The current team in Wau are from Spain and Switzerland. They come to South Sudan for a month once a year. There are 81 patients in the fistula wards, some reguiring repeat surgery. There can be only three attempts to repair the fistula before the patchwork of tissue left has no hope of healing.
Part of the surgeon's goal is to train surgeons here. It is up to the nurses to counsel the girls, who are badly traumatised by all the experiences that have seen them end up here. What they really need is long-term therapy with fully gualified psychiatrists.
Among the resources developed by the World Health Organization for its fistula prevention campaign is a poster called "The five failings that lead to fistula". It shows a hand with the fingers splayed out. In the palm is a dejected looking woman. The first failing, on the thumb, is being married off too young--child brides. The second finger represents non-existent prenatal care; the third is waiting too long to get help to the labouring young woman; the fourth, too few and too distant health centres where Caesareans can be done. Presuming the mother lives (the baby never does), the final failing represented by the little finger is that of the husband and in-laws, who cast the girl out because of the constant dribbling and smell.
What happens to these girls if they are lucky enough to get surgery and it is successful? I have no idea what the success rate is. I guess there are many variables, depending on the girl's condition before she seeks treatment. These girls cannot have children so they are no use back in their village. Going home to their parents can be problematic because then the father has to return the dowry of cattle he gets when each of his daughters is married off. No-one seems to know what happens here in South Sudan but, in neighbouring Ethiopia, I am told one of the fistula hospitals there helps the women learn a trade as part of their recovery. Some learn to sew and are helped to set themselves up in small businesses. Others make baskets or grow vegetables to sell in the local markets--at least some regain a livelihood and some sense of dignity.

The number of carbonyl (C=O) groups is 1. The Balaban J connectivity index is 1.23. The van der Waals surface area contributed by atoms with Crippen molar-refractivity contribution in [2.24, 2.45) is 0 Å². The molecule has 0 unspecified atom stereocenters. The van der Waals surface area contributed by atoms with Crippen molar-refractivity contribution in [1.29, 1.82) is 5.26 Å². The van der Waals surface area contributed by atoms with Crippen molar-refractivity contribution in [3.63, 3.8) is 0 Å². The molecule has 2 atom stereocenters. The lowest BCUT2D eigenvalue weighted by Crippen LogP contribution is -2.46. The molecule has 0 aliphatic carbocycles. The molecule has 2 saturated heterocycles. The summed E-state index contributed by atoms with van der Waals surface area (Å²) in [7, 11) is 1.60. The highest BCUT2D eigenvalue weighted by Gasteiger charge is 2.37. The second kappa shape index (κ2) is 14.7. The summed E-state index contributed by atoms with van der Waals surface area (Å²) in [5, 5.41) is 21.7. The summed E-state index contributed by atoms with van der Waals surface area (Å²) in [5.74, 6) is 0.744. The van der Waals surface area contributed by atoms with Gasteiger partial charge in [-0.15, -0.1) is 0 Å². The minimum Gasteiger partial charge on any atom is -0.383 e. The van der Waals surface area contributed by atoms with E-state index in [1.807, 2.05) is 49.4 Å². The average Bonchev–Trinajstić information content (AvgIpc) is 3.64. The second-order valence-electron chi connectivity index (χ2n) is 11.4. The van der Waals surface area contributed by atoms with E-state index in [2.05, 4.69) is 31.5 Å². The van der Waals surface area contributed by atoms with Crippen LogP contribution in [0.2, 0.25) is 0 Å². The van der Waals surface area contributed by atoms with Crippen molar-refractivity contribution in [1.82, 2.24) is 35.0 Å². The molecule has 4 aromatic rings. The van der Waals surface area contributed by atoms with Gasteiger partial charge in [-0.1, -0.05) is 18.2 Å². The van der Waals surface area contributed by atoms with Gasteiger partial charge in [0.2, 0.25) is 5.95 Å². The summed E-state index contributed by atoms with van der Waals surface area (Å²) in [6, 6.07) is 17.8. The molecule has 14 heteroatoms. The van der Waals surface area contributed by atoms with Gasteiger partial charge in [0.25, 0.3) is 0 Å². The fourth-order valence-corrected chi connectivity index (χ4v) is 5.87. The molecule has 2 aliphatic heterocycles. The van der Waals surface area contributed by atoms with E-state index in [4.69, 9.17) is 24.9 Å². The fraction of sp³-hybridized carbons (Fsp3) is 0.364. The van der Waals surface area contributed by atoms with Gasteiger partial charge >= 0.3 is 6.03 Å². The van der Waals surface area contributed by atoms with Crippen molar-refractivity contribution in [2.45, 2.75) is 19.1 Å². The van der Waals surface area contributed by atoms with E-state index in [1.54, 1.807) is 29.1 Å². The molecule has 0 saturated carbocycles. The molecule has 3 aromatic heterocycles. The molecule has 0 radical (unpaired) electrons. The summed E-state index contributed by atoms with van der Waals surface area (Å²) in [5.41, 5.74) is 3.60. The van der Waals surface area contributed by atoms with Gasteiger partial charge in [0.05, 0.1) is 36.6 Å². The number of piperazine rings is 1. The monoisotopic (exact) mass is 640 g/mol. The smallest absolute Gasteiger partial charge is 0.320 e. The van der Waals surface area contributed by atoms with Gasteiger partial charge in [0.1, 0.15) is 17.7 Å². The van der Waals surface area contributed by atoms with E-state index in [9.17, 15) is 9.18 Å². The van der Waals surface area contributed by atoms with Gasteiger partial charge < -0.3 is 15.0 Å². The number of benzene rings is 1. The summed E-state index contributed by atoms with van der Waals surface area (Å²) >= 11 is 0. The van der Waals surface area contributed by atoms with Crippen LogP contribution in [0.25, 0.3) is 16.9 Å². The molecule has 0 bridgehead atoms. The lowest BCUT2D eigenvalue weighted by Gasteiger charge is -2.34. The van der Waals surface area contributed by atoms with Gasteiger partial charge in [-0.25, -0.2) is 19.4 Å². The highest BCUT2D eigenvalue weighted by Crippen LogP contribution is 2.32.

Colette Blockley, RN, MA, works in Dunedin Hospital's neonatal intensive care unit. She is currently on leave, spending a year teaching student nurses and midwives at a Catholic Health Training Institute in South Sudan.
(1) Blockley, C. & Moore, Y. (2006) Working among the poorest of the poor. Kai Tiaki Nursing New Zealand; 12.11, pp23-25.
(2) Fookes, F. (2013) Fistula, a silent tragedy for child brides, www.girlsnotbrides.org. Retrieved 23/11/15.
(3) Wikipedia. (2015) Obstetric fistula. https://en.wikipedia.Org/wiki/0bstetric_fistula#/media/File:Addis-ababa- fistula-hospital.jpg. Retrieved 24/11/15.
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|Title Annotation:||nursing overseas|
|Publication:||Kai Tiaki: Nursing New Zealand|
|Date:||Dec 1, 2015|